10. 10. Traditional File Processing Figure 7-3
11. 11. Database Management System (DBMS) • Creates and maintains databases • Eliminates requirement for data definition statements • Acts as interface between application programs and physical data files • Separates logical and physical views of data
12. 12. The Contemporary Database Environment
13. 13. Components of DBMS • Data definition language: Specifies content and structure of database and defines each data element • Data manipulation language: Manipulates data in a database • Data dictionary: Stores definitions of data elements, and data characteristics
14. 14. Sample Data Dictionary Report Figure 7-5
15. 15. Types of Databases • Relational DBMS • Hierarchical and Network DBMS • Object-Oriented Databases
16. 16. Relational DBMS • Represents data as two-dimensional tables called relations • Relates data across tables based on common data element • Examples: DB2, Oracle, MS SQL Server
17. 17. Relational Data Model Figure 7-6
18. 18. Three Basic Operations in a Relational Database • Select: Creates subset of rows that meet specific criteria • Join: Combines relational tables to provide users with information • Project: Enables users to create new tables containing only relevant information
19. 19. Three Basic Operations in a Relational Database Figure 7-7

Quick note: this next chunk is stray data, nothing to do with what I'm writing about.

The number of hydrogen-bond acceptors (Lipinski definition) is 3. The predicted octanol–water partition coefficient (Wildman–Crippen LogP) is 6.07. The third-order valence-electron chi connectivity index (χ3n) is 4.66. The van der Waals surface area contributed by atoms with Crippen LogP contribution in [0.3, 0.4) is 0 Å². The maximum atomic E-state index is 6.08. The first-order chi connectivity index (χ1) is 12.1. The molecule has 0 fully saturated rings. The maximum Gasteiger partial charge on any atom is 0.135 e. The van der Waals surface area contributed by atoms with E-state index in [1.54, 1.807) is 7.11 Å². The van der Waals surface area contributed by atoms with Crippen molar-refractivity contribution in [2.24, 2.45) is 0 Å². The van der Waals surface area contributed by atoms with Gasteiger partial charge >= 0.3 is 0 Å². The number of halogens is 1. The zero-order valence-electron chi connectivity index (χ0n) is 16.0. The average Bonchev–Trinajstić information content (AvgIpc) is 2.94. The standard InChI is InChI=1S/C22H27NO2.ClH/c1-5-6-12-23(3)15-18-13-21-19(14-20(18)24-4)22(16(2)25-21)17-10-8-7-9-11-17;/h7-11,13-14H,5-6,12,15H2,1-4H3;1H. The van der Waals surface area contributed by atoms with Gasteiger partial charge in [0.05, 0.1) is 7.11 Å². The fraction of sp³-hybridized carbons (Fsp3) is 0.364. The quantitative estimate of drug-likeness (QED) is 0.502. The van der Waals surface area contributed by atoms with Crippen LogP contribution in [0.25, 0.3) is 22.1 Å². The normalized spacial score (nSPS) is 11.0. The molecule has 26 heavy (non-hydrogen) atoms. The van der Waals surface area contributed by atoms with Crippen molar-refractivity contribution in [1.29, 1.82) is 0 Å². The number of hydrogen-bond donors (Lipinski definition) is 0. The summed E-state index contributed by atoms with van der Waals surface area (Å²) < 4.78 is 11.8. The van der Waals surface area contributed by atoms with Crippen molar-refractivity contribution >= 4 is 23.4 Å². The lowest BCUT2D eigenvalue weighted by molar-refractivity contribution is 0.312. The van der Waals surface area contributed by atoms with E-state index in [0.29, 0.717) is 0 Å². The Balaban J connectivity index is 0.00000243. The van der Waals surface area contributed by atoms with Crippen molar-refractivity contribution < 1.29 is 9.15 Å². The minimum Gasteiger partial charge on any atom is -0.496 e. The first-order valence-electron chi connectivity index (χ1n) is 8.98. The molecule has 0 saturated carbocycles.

20. 20. Hierarchical and Network DBMS Hierarchical DBMS • Organizes data in a tree-like structure • Supports one-to-many parent-child relationships • Prevalent in large legacy systems
21. 21. Hierarchical DBMS Figure 7-8
22. 22. Hierarchical and Network DBMS Network DBMS • Depicts data logically as many-to-many relationships
23. 23. Network DBMS Figure 7-9
24. 24. Hierarchical and Network DBMS Disadvantages  Outdated  Less flexible compared to RDBMS  Lack support for ad-hoc and English language-like queries
25. 25. Object-Oriented Databases  Object-oriented DBMS: Stores data and procedures as objects that can be retrieved and shared automatically  Object-relational DBMS: Provides capabilities of both object-oriented and relational DBMS
26. 26. Querying Databases: Elements of SQL Basic SQL Commands  SELECT:  FROM: Specifies columns Identifies tables or views  WHERE: Specifies conditions
27. 27. Results of SELECT Statement
28. 28. Results of Conditional Selection 137 150 Door latch Door seal 22.50 6.00
29. 29. Projection from Joining PART and SUPPLIER Tables
30. 30. Designing Databases  Conceptual design: Abstract model of database from a business perspective  Physical design: Detailed description of business information needs